“Sadly, girls’ experiences are often hidden – out of sight and out of mind with most of the services and support to tackle serious violence, county lines and exploitation focusing on boys.
“We have heard how young men are often treated in one way, and young women in another. Young women arriving at an A&E with mental health crises caused by traumatic experiences are less likely to be asked what is going on in their lives than a boy who arrives having been stabbed.
“Too many vulnerable girls and women are suffering in silence. We have heard repeatedly how many girls do not feel able to talk about what is happening to them. They don’t want to approach anyone for support because they are scared and feel unsafe. They can feel ashamed to talk about being abused or exploited.
“If we don’t recognise the prevalence of violence and control experienced by some vulnerable girls and young women, it will remain unseen and undetected, with devastating effects.
“The ‘adultification’ of BME girls also continues to undermine support for some young women, with too many Black and mixed girls being seen as more resilient and more able to cope with situations that should demand intervention.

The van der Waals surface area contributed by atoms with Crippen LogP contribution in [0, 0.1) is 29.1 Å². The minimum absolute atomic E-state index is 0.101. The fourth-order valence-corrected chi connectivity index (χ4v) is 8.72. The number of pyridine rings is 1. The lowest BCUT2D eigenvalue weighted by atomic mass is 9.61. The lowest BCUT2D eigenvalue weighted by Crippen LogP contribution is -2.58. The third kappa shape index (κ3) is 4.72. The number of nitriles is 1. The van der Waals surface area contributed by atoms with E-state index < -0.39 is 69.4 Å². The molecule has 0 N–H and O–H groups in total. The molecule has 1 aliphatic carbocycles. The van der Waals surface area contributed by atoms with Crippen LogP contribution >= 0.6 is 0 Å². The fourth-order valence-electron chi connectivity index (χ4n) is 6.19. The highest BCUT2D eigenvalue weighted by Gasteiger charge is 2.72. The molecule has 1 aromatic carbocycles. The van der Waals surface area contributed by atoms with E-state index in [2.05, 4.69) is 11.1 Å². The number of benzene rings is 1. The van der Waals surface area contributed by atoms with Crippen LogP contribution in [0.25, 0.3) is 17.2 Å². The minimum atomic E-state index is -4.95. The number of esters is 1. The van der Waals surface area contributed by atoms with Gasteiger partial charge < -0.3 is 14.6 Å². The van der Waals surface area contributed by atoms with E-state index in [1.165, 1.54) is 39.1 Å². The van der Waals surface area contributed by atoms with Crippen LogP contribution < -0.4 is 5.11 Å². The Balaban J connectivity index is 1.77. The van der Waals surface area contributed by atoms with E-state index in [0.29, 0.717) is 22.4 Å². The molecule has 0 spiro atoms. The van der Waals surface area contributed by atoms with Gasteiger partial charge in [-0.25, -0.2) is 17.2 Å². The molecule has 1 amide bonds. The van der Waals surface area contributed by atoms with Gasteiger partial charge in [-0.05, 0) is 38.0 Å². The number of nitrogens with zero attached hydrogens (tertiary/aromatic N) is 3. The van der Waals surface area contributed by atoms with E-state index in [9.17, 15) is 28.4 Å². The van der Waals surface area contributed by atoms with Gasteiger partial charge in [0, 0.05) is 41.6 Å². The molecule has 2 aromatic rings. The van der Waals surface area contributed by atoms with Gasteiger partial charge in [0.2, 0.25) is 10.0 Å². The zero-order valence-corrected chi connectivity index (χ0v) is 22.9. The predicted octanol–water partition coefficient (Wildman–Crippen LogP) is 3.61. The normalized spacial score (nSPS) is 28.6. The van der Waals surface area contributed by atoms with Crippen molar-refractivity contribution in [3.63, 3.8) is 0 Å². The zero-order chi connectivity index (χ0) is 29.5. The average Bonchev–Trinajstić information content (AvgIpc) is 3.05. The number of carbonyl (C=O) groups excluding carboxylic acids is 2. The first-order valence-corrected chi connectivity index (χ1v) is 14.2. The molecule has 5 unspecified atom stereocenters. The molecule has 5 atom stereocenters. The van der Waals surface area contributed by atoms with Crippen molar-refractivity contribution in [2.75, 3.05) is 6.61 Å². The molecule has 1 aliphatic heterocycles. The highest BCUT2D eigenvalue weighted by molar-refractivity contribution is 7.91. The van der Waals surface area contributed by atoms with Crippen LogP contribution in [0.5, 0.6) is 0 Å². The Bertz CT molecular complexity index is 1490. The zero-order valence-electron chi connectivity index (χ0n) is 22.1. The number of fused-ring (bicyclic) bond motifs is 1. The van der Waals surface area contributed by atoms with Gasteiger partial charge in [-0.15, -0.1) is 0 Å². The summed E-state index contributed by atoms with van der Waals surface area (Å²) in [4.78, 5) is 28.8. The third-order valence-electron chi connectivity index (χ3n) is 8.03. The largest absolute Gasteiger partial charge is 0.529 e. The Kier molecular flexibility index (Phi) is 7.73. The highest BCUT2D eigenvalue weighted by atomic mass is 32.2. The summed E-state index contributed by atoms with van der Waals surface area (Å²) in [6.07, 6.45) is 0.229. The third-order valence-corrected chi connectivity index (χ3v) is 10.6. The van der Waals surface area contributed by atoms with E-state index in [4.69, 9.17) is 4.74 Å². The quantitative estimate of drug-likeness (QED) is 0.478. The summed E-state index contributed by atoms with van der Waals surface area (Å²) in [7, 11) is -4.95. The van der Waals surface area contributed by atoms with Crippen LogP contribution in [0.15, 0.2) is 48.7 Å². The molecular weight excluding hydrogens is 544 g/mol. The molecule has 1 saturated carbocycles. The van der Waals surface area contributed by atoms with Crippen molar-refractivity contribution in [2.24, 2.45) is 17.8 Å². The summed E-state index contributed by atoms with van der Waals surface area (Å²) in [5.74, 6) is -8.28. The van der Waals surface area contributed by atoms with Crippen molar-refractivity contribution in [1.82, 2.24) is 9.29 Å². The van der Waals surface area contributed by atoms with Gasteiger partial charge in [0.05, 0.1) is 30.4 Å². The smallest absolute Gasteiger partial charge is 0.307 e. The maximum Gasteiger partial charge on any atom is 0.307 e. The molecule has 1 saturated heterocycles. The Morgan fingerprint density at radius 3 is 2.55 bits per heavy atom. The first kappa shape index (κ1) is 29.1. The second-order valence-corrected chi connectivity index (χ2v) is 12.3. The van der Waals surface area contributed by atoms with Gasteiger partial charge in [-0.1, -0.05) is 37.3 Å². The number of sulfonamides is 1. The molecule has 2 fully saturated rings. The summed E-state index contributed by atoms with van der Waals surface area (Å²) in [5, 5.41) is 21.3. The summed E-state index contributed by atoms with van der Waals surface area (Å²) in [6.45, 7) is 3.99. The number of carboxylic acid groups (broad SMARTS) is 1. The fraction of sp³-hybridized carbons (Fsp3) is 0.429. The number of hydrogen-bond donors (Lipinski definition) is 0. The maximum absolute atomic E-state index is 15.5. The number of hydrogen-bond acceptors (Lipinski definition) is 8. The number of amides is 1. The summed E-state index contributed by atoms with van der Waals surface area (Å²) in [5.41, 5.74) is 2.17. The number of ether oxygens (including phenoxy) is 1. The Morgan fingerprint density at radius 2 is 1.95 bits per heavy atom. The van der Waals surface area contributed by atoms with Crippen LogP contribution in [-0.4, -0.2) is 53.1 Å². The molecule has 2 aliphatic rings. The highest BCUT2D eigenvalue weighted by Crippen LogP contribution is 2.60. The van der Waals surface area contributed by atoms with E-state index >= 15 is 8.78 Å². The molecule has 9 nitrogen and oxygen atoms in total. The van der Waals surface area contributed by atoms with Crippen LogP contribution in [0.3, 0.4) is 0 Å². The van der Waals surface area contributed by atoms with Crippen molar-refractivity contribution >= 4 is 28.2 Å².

“It is time to recognise the threats and risks facing girls and break the conspiracy of silence that has left too many vulnerable young women without the access to support that can protect them from exploitation harm and encourage them to meet their aspirations.”
Dr Deborah Jump, Deputy Director of the Manchester Centre for Youth Studies at Manchester Metropolitan University, said:
“Our research and evidence gathering provide a clear sense of direction for policy makers seeking to tackle these problems, support girls and young women to succeed and prevent harm. A greater focus – alongside investment – in early help and the development of community, gender-based, culturally representative, trauma-informed support is key. Creating environments where girls and young women can build trusted relationships with people who they can relate to, and go on to disclose what is going on, is crucial.
“The Getting Out for Good project has highlighted how critical mental and emotional health support is to building girls and young women’s agency and capital. It shows how important it is to follow an approach that takes girls and young women seriously and recognise that their needs and that sense of agency should be developed as part of a holistic approach, not just as an add-on to male-focused gang prevention work.
“We are encouraged by the progress made by some of the local interventions now underway. But these are very small scale and in their infancy. We remain concerned that there is a significant lack of focus in both policy and funding on the needs of vulnerable girls and young women that is leaving many at risk of significant harm.”